Forever Learning: CPTC Grad Takes Hold of All Opportunities
Despite being a husband, father, veteran and 20-year information technology worker, Martin Trinidad didn’t let his busy life stop him from getting his degree and getting involved while a student at Clover Park Technical College.
Now a graduate for more than two years, Trinidad still recognizes a lot of friendly faces whenever he returns to campus.
“A lot of people know me here,” Trinidad said.
This support network was really important for him while in school, he said. His key to success: accountability and involvement.
“I was very involved — that made the difference,” Trinidad said. “Accountability is everything.”
While at CPTC, Trinidad was served in Associated Student Government, was regional vice president of Phi Theta Kappa and president of the Veterans Club, to name a few. Trinidad was named to the 2014 All-Washington Academic Team and even won the 2014 Student of the Year Award.
“When you have accountability, it makes you stick with it,” Trinidad said. “While at Clover Park I was working and very involved. That made accomplishing and finishing my degree more realistic.”
Immediately after graduating CPTC with a degree in Computer Networking & Information Systems Security (CNISS), Trinidad was offered a position at Microsoft.
“Within three days of graduation I got hired at Microsoft working in a data center,” Trinidad said.
Now, Trinidad works at a smaller company, Fidelis Communications, where he’s in charge of knowing a vast variety of programs.
“There are so many variables to communications,” Trinidad said. “A great instructor while I was at Clover Park, Ray Robinson, used to say ‘if you stop learning, you stop living.’ My job is learning 24/7.”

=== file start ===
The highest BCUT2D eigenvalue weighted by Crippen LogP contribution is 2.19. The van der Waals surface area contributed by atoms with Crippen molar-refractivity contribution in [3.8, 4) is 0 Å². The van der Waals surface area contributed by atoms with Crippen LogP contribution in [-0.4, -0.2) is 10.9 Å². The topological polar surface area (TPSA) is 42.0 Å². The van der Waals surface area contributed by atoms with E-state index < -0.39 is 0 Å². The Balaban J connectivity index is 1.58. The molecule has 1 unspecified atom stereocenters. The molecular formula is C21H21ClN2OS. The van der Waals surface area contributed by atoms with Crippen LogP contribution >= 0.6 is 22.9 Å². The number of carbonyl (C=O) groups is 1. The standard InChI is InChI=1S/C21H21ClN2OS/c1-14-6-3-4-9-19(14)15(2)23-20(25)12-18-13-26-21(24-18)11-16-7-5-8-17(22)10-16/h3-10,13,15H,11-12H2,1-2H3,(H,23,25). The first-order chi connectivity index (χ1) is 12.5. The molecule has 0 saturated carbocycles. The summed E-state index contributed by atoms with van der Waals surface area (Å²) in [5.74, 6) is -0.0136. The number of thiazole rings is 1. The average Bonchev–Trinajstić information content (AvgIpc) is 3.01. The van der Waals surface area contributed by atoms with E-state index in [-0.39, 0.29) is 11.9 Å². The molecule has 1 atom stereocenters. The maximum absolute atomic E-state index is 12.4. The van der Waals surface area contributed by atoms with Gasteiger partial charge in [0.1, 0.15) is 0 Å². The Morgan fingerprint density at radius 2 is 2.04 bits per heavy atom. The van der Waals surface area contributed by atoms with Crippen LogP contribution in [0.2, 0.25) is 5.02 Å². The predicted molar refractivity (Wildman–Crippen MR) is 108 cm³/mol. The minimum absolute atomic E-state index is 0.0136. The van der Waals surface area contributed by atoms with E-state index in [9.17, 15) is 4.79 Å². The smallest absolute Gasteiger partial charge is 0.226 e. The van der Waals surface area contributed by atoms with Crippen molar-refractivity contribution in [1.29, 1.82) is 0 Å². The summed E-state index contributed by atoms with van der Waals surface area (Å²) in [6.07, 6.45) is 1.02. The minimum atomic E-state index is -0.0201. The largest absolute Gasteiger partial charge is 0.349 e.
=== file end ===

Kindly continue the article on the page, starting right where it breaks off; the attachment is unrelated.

The CNISS program at CPTC was a great foundation and taught him to have the skills to figure out things he may not be an expert at, he said
“We do a lot of learning on the job — you can’t know every program and every system out there,” Trinidad said. “At times you find yourself researching and learning something completely new.”
Trinidad encouraged others currently going through the CNISS program at CPTC.
“It’s a great career field that pays well,” Trinidad said. It can be a regular job or a life-changing career — it’s what you make it. Get a really strong foundation now because you will be working with a broad spectrum of systems. The average person doesn’t know what it means to work in IT, so you have to be an expert at everything.”
Getting involved in the community at CPTC helped allow Trinidad to turn his job into a career. He advises current and future students to do the same.
“Take advantage of the hands-on opportunities, explore and hone in on what your passion is,” Trinidad said. “When you have people looking in, you have more avenues to help you succeed.”
Trinidad said this is especially true during hardships.
“There are times you will experience setbacks, but the more heads you have helping the more solutions you have available,” Trinidad said.
While at CPTC, many of Trinidad’s hardships revolved around finances.
“Finances are a big hardship for students — me included,” Trinidad said. “There are programs there on campus to help you, but they won’t just come to you. You have to know they are available and have people help you.”
His involvement helped him find ways to pay for school.
“I was able to get grants I didn’t have to pay back because of my involvement in Phi Theta Kappa,” Trinidad said.
Trinidad said that nothing sets him apart from any other student at CPTC. Anyone can get the same support he did.
“I believe we all have the same opportunities. I had people watching over me because I allowed them to,” Trinidad said. “If you haven’t gotten the pattern by now: accountability, accountability, accountability. It helps you and the other person; it’s a symbiotic relationship.”
Trinidad doesn’t plan to stop with his associate degree. In the future, he not only wants to get his bachelor’s in computer science and master’s in communications, but also wants to start his own business.